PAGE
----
Billionaires made more through inheritance than entrepreneurship for the first time last year, according to one of the biggest global studies of the ultra wealthy.
The sons and daughters of moguls took in more from parental handouts than business people made from their companies, according to an annual report on billionaires compiled by the Swiss bank UBS.
Fifty-three heirs inherited $150.8bn between them last year, pulling in a larger haul than the 84 new self-made new billionaires who accumulated $140.7bn.
It comes as a generation of baby boomer entrepreneurs and investors begin to hand over their wealth to their family, either through inheritance or succession.
Billionaires who inherited their wealth last year include Red Bull heir Mark Mateschitz. He became Europe’s richest millennial after his father Dietrich’s passing in October last year. Mr Mateschitz, 31, inherited 49pc of the energy drink group and is now worth an estimated $20.5bn, according to Bloomberg.
Shapoor Mistry, the 59-year-old Indian businessman whose family owned 18.4pc of steel-to-property group Tata Sons, also inherited billions after the passing of his father, Pallonji, in June 2022. Mr Mistry is worth an estimated $32.3bn.
UBS’s figures show that so-called nepo babies are now entering the billionaire class.
The term nepo baby – short for nepotism baby – is used to describe people whose success is perceived to be helped by their famous parents.
The phrase has gained currency online and in the media in recent years and has been used to refer to celebrities including model Hailey Bieber, the daughter of actor Stephen Baldwin. Ms Bieber was pictured wearing a t-shirt with the phrase “nepo baby” on it earlier this year in reference to the discourse.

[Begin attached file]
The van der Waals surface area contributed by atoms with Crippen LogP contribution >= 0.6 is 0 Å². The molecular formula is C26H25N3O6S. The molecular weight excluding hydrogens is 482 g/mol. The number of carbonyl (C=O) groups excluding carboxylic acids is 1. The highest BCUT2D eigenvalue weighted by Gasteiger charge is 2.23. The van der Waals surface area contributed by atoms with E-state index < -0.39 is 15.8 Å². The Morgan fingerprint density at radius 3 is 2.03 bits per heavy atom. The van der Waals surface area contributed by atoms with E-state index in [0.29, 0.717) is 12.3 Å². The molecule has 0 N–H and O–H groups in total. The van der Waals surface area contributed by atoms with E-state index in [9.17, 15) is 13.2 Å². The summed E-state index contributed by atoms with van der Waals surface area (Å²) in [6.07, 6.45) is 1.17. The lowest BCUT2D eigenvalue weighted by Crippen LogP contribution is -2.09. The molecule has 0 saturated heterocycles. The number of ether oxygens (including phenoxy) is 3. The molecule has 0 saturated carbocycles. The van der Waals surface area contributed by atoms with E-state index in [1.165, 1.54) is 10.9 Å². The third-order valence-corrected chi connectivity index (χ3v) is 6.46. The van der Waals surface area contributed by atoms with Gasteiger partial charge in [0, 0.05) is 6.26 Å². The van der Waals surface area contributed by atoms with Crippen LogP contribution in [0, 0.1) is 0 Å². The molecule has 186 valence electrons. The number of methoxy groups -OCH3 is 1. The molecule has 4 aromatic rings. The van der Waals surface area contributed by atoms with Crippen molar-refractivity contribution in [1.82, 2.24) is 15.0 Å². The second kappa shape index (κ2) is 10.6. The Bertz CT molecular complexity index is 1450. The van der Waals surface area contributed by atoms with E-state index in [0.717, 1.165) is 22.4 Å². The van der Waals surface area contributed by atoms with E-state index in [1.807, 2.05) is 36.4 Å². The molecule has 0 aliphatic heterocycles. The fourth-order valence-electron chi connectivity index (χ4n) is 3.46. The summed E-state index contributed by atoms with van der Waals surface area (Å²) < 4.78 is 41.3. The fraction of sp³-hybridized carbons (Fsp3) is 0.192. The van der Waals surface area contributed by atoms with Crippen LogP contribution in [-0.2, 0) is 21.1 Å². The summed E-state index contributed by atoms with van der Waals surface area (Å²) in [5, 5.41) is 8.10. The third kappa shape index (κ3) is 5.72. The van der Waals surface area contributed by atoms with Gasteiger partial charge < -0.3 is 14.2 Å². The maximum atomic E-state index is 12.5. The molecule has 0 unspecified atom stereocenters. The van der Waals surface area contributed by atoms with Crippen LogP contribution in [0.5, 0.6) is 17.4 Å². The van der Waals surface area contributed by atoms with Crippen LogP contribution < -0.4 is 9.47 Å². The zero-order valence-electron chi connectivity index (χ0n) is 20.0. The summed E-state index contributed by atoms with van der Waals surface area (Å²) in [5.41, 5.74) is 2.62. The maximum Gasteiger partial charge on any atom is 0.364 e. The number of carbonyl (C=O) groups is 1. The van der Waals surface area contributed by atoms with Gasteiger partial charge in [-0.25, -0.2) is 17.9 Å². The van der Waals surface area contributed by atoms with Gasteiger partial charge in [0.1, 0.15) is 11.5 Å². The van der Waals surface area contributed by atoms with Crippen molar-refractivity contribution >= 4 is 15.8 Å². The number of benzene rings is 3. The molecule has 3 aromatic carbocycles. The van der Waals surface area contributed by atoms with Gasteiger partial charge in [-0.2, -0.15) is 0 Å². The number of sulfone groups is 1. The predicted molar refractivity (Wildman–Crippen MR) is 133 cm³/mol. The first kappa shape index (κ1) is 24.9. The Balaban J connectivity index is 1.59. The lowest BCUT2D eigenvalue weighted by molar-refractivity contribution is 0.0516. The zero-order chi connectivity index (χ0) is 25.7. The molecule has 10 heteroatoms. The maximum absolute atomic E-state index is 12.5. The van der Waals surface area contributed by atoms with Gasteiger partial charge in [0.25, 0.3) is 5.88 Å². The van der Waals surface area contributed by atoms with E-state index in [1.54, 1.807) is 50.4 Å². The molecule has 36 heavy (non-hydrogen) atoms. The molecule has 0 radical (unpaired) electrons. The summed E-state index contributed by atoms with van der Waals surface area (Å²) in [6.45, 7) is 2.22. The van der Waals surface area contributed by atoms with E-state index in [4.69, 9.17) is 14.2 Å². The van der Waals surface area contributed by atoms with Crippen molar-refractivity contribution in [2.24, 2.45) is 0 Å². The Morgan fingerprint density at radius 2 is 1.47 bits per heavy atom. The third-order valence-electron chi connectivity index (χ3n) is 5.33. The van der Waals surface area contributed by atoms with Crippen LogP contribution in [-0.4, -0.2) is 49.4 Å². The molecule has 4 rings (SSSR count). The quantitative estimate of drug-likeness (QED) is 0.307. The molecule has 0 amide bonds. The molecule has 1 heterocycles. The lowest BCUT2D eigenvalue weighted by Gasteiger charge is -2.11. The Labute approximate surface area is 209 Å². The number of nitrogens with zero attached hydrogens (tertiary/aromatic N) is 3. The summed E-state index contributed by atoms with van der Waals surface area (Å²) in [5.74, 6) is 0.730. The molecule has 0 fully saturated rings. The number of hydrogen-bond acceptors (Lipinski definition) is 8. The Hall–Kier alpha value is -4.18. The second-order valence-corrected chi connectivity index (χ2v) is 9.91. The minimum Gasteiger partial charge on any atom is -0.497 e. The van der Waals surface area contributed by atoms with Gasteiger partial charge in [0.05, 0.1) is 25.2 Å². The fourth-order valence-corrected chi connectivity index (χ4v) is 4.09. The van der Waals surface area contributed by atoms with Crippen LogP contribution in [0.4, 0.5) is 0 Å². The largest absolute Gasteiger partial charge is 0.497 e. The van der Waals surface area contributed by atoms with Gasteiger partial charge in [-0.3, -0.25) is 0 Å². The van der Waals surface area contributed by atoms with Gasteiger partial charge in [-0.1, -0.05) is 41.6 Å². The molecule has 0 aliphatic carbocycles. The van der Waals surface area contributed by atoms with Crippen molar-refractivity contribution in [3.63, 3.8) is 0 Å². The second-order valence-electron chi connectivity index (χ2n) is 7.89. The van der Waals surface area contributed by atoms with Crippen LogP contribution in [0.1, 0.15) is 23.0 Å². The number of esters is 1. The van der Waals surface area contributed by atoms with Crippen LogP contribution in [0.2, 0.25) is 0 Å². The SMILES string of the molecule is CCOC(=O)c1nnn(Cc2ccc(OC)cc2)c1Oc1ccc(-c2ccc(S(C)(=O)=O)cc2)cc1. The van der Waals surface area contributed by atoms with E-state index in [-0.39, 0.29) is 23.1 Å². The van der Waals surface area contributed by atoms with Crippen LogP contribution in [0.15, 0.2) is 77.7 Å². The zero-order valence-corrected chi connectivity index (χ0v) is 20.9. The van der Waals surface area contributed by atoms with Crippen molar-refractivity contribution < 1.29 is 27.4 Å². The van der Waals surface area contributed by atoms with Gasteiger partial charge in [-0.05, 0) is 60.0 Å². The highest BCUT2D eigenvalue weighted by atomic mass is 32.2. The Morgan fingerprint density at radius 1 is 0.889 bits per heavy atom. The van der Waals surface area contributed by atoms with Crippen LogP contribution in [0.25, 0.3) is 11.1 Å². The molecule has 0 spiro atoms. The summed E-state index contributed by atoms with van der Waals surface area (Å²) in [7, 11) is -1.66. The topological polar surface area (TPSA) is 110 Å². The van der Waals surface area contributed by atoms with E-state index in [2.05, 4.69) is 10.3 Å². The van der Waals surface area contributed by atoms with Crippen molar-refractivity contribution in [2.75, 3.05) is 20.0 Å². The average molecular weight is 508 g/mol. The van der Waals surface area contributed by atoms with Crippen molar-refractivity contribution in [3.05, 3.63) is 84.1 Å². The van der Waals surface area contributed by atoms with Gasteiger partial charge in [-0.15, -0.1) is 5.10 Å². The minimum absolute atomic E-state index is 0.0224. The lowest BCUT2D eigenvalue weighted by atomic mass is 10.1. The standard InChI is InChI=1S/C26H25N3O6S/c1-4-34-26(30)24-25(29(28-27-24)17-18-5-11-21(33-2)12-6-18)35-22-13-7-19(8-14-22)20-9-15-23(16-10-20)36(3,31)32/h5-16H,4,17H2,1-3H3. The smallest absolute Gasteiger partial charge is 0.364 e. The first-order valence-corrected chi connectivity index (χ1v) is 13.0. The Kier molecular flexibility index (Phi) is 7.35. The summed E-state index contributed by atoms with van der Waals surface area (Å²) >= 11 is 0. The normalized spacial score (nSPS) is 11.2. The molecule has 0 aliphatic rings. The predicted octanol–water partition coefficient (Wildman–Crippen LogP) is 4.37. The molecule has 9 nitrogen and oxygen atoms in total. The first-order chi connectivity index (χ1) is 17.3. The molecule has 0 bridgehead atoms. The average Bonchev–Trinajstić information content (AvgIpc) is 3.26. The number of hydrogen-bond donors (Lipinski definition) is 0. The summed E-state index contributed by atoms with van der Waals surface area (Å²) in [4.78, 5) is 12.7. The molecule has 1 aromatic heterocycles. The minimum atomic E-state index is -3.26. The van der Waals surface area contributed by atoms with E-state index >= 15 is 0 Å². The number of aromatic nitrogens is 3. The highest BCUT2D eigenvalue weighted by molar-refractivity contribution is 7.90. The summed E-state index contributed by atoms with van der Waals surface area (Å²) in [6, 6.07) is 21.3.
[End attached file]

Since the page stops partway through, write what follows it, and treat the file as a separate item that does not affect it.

2022 marked the first time inheritance has been the biggest source of billionaire income in the near decade that UBS has been compiling its report on the world’s wealthiest people.
Maximilian Kunkel of UBS Wealth Management said it was only likely to grow as a source of income for the ultra wealthy.
Mr Kunkel said: “This great wealth transfer is something that has been anticipated for some time. It is likely going to gather momentum. More than 1,000 of the billionaires that are self made are expected to pass $5.2 trillion to the heirs over the next 20 to 30 years.”
Lorenzo Bertelli, the 35-year-old executive director of Prada, is among those in line for billion dollar hand-downs. He is the son of Miuccia Prada, granddaughter of the Italian fashion house’s founder, and Patrizio Bertelli, the former co-chief executive of Prada. The couple, both in their 70s, are estimated to be worth more than $10bn.
Other notable heirs include the five children of Bernard Arnault, the French luxury mogul behind Louis Vuitton-owner LVMH. Mr Arnault, 74, is the world’s third richest man with an estimated fortune of $166bn and has been grooming his children for succession at the business.
The number of billionaires in the world rose by 7pc to 2,544 last year, UBS said, while their combined wealth grew by 9pc to $12tn – equivalent to nearly five times the size of Britain’s economy.
Those with technology and healthcare investment have seen the greatest increases in their wealth over the past decade, the bank said.
Mr Kunkel said that the new generation of billionaires who were inheriting their wealth wanted to invest in green technology and healthcare, hoping to better the world.
The generational shift comes at a time of mounting political pressure on the billionaire class. In the US, President Joe Biden has proposed a 25pc wealth tax on billionaires.